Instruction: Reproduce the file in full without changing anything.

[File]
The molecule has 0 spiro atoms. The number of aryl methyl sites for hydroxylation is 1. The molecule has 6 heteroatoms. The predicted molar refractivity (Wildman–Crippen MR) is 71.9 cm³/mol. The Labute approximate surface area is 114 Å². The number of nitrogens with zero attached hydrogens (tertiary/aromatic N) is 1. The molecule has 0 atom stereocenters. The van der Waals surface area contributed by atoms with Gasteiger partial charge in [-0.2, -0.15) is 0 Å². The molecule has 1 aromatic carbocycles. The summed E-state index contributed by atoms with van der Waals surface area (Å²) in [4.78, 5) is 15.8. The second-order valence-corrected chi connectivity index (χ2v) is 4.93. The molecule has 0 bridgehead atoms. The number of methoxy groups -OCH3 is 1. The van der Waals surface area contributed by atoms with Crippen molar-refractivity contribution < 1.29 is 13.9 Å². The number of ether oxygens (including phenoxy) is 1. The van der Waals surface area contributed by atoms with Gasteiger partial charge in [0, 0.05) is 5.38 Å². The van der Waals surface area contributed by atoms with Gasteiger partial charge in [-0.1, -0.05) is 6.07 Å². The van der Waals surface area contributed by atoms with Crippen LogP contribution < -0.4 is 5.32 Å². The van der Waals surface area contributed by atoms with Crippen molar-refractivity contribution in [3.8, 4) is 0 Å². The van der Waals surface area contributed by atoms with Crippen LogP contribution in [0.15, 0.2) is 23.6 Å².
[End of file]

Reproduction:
The molecule has 0 spiro atoms. The number of aryl methyl sites for hydroxylation is 1. The molecule has 6 heteroatoms. The predicted molar refractivity (Wildman–Crippen MR) is 71.9 cm³/mol. The Labute approximate surface area is 114 Å². The number of nitrogens with zero attached hydrogens (tertiary/aromatic N) is 1. The molecule has 0 atom stereocenters. The van der Waals surface area contributed by atoms with Gasteiger partial charge in [-0.2, -0.15) is 0 Å². The molecule has 1 aromatic carbocycles. The summed E-state index contributed by atoms with van der Waals surface area (Å²) in [4.78, 5) is 15.8. The second-order valence-corrected chi connectivity index (χ2v) is 4.93. The molecule has 0 bridgehead atoms. The number of methoxy groups -OCH3 is 1. The van der Waals surface area contributed by atoms with Crippen molar-refractivity contribution < 1.29 is 13.9 Å². The number of ether oxygens (including phenoxy) is 1. The van der Waals surface area contributed by atoms with Gasteiger partial charge in [0, 0.05) is 5.38 Å². The van der Waals surface area contributed by atoms with Gasteiger partial charge in [-0.1, -0.05) is 6.07 Å². The van der Waals surface area contributed by atoms with Crippen LogP contribution < -0.4 is 5.32 Å². The van der Waals surface area contributed by atoms with Crippen molar-refractivity contribution in [3.8, 4) is 0 Å². The van der Waals surface area contributed by atoms with Crippen LogP contribution in [0.15, 0.2) is 23.6 Å².